Overview

Managers are auxiliary objects that hold extra information about a RoseObject. Your application can define RoseManager subclasses to store temporary translation results, reverse-pointers, and other cached values. Information in managers is never written to a Part 21 file.

The ROSE library uses managers to hold extra database information such as overflow attributes and external references. Both persistent and non-persistent objects can have managers.

The RoseObject::find_manager(), add_manager(), and remove_manager() functions find, attach, and delete managers from RoseObjects. In addition, the DECLARE/IMPLEMENT macros below can provide simplified find and make functions. There is also additional discussion in Manager Objects.

DECLARE/IMPLEMENT Macros

ROSE_DECLARE_MANAGER_COMMON();
ROSE_DECLARE_MANAGER_FIND(<classname>);
ROSE_DECLARE_MANAGER_MAKE(<classname>);

ROSE_IMPLEMENT_MANAGER_COMMON(<classname>);
ROSE_IMPLEMENT_MANAGER_FIND(<classname>);
ROSE_IMPLEMENT_MANAGER_MAKE(<classname>);

These DECLARE and IMPLEMENT macros provide identification and search functions needed by manager objects. Use the DECLARE macros within the class declaration of a manager subclass, and place the IMPLEMENT macro with the other function definitions for the class. The COMMON macro is required, the FIND and MAKE are optional.

The COMMON macro declares a virtual manager_type() function that returns the RoseManagerType type code identifying the class of an instance. It also declares a static type() function that provides the type code for that particular class, which is used by to RoseObject::find_manager() and RoseObject::remove_manager().

ROSE_DECLARE_MANAGER_COMMON() expands to:

virtual RoseManagerType manager_type();
static  RoseManagerType type();

The FIND macro declares a static find() function that calls RoseObject::find_manager() to search a RoseObject for that type of manager, and returns it, cast as the appropriate type, if found.

ROSE_DECLARE_MANAGER_FIND(MySpecialManager) expands to:

static MySpecialManager * find (RoseObject * obj);

The MAKE macro declares a static make() function that searches a RoseObject for that type of manager as above, but creates a new manager and adds it to the RoseObject, if one is not already present. The IMPLEMENT macro uses the default constructor for the manager.

ROSE_DECLARE_MANAGER_MAKE(MySpecialManager) expands to:

static MySpecialManager * make (RoseObject * obj);

The Example below defines the CountManager class to associate a count variable with STEP objects. It also defines static find() and make() functions for it.

/* in your header file */
class CountManager : public RoseManager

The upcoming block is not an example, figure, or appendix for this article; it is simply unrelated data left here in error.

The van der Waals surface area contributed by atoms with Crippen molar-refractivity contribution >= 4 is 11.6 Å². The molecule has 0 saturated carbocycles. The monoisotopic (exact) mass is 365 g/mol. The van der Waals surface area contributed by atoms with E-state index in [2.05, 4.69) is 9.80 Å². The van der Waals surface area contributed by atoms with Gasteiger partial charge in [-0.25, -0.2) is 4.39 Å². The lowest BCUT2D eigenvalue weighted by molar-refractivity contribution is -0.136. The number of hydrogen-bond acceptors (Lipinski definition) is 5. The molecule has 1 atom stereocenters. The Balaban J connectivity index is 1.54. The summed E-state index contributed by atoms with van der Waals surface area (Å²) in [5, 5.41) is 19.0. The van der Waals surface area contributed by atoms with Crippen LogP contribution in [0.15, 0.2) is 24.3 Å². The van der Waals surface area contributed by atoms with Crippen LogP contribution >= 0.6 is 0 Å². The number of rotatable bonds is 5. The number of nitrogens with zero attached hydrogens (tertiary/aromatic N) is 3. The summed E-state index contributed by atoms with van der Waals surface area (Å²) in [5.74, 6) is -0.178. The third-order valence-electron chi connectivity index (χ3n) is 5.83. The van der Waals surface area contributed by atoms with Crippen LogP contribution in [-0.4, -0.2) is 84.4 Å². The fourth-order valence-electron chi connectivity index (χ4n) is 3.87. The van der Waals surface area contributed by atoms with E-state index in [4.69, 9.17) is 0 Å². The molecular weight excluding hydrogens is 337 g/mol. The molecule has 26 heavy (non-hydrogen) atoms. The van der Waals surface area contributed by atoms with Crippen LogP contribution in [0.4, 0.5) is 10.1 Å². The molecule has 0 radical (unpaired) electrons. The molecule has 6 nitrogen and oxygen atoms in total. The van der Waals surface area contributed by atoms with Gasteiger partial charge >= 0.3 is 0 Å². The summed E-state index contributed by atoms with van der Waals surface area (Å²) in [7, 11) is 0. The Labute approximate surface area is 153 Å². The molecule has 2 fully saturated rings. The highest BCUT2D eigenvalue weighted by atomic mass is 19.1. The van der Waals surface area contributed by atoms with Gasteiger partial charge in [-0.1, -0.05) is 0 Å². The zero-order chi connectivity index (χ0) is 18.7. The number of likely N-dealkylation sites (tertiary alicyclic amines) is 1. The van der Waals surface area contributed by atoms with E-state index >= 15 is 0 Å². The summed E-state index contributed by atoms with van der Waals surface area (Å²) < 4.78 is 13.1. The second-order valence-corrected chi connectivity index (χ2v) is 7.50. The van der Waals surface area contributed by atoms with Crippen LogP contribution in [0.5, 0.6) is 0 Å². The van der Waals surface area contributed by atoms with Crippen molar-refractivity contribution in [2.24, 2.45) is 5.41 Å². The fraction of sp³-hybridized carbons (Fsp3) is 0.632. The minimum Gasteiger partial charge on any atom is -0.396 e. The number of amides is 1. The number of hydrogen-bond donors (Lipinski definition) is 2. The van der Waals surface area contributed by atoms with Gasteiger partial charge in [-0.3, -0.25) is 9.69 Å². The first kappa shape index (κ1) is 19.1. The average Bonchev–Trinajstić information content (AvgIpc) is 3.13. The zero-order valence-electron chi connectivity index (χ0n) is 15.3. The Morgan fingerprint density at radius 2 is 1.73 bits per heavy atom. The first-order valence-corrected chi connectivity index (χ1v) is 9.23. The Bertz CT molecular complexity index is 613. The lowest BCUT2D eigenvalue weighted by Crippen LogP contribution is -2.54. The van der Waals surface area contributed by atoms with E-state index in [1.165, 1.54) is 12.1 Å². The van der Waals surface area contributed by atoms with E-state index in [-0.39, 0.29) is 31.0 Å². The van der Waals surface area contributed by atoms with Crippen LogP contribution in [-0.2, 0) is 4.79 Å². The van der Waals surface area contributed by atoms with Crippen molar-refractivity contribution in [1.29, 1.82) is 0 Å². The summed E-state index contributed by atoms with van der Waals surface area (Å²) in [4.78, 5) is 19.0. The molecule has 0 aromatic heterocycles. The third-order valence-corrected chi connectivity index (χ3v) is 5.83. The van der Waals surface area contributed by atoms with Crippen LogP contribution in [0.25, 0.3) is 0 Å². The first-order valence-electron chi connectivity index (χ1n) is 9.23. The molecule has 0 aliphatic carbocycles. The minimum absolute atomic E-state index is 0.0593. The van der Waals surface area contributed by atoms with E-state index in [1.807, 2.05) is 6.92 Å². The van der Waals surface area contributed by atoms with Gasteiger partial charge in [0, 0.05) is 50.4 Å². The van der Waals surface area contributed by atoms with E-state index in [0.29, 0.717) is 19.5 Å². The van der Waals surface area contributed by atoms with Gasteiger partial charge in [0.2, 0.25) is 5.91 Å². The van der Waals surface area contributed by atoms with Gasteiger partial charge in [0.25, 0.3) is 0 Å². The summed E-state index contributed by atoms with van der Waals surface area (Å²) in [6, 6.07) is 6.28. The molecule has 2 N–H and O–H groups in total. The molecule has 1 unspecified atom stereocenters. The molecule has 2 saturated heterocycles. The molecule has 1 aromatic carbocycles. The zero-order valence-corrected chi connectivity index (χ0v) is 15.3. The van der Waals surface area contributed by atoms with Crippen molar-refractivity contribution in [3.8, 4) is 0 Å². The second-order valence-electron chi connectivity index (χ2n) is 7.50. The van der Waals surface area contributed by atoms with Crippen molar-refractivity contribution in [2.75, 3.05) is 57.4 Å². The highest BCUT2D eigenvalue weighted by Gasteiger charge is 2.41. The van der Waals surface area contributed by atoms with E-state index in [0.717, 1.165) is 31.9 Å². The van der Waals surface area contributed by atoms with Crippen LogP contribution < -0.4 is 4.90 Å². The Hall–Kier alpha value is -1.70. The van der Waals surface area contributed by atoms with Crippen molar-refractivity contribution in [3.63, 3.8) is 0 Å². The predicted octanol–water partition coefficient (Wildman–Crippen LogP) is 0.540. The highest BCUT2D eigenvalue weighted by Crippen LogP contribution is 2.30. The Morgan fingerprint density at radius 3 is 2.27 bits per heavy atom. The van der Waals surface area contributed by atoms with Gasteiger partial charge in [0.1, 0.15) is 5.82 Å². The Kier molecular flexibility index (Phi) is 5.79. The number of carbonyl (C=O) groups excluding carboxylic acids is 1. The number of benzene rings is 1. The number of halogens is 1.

{
public:
    unsigned long m_count;

    CountManager() { m_count=0; }
    ROSE_DECLARE_MANAGER_COMMON();
    ROSE_DECLARE_MANAGER_FIND(CountManager);
    ROSE_DECLARE_MANAGER_MAKE(CountManager);
};

/* In your cxx file */
ROSE_IMPLEMENT_MANAGER_COMMON (CountManager)
ROSE_IMPLEMENT_MANAGER_FIND (CountManager)
ROSE_IMPLEMENT_MANAGER_MAKE (CountManager)

manager_type()

virtual RoseManagerType manager_type();

The manager_type() function identifies the type of a manager instance. It returns the value of the type() static function for the class. This function is defined for each subclass by the COMMON macros.

This is used by find_manager() and remove_manager() when scanning the managers associated with a RoseObject.

type() (subclass static fn)

static RoseManagerType type();

Every subclass has a static type() function that returns a unique RoseManagerType value. This value is used to search the managers by the RoseObject::find_manager() or RoseObject::remove_manager() functions.

The COMMON macros create this function for each subclass.

Consider a CountManager subtype. The following code adds a manager and finds it again using the type()

cartesian_point * pt;
CountManager * mgr;

// find a previously added manager on the point.  If none
// is present, then add a new one */
mgr = (CountManager*) pt-> find_manager (CountManager::type());
if (!mgr) {
    mgr = new CountMagager;
    pt-> add_manager (mgr);
}

// use or change a count value on the manager
mgr-> m_count++;

The find() and make() functions declared by the FIND and MAKE macros make this process even simpler:

cartesian_point * pt;
CountManager * mgr = CountManager::make(pt);

// use or change a count value on the manager
mgr-> m_count++;

When the cartesian point is deleted, any associated managers are deleted as well. We can remove managers explicitly as shown below:

/* remove any CountManager on the object */
pt-> remove_manager (CountManager::type());